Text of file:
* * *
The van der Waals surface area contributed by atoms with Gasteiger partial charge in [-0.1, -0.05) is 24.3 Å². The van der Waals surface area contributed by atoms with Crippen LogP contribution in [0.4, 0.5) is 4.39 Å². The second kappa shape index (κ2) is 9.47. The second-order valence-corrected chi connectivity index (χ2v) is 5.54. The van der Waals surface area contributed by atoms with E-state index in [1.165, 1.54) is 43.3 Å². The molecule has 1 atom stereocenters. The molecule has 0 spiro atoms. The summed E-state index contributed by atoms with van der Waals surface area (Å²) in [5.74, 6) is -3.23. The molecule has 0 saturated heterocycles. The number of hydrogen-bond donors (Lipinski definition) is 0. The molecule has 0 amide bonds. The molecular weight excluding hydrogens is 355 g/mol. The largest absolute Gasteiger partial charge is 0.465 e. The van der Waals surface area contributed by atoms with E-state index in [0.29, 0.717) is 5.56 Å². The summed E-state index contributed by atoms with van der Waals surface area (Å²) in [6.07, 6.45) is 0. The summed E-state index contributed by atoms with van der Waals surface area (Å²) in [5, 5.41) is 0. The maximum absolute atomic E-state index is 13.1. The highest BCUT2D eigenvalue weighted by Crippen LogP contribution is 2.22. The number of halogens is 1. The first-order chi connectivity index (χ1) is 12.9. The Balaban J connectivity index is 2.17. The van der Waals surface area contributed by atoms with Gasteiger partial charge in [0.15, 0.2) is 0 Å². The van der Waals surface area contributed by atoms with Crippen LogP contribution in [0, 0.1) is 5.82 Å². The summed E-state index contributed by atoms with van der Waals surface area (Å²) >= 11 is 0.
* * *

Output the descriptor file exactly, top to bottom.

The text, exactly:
The van der Waals surface area contributed by atoms with Gasteiger partial charge in [-0.1, -0.05) is 24.3 Å². The van der Waals surface area contributed by atoms with Crippen LogP contribution in [0.4, 0.5) is 4.39 Å². The second kappa shape index (κ2) is 9.47. The second-order valence-corrected chi connectivity index (χ2v) is 5.54. The van der Waals surface area contributed by atoms with E-state index in [1.165, 1.54) is 43.3 Å². The molecule has 1 atom stereocenters. The molecule has 0 spiro atoms. The summed E-state index contributed by atoms with van der Waals surface area (Å²) in [5.74, 6) is -3.23. The molecule has 0 saturated heterocycles. The number of hydrogen-bond donors (Lipinski definition) is 0. The molecule has 0 amide bonds. The molecular weight excluding hydrogens is 355 g/mol. The largest absolute Gasteiger partial charge is 0.465 e. The van der Waals surface area contributed by atoms with E-state index in [0.29, 0.717) is 5.56 Å². The summed E-state index contributed by atoms with van der Waals surface area (Å²) in [6.07, 6.45) is 0. The summed E-state index contributed by atoms with van der Waals surface area (Å²) in [5, 5.41) is 0. The maximum absolute atomic E-state index is 13.1. The highest BCUT2D eigenvalue weighted by Crippen LogP contribution is 2.22. The number of halogens is 1. The first-order chi connectivity index (χ1) is 12.9. The Balaban J connectivity index is 2.17. The van der Waals surface area contributed by atoms with Gasteiger partial charge in [0.15, 0.2) is 0 Å². The van der Waals surface area contributed by atoms with Crippen LogP contribution in [0, 0.1) is 5.82 Å². The summed E-state index contributed by atoms with van der Waals surface area (Å²) >= 11 is 0.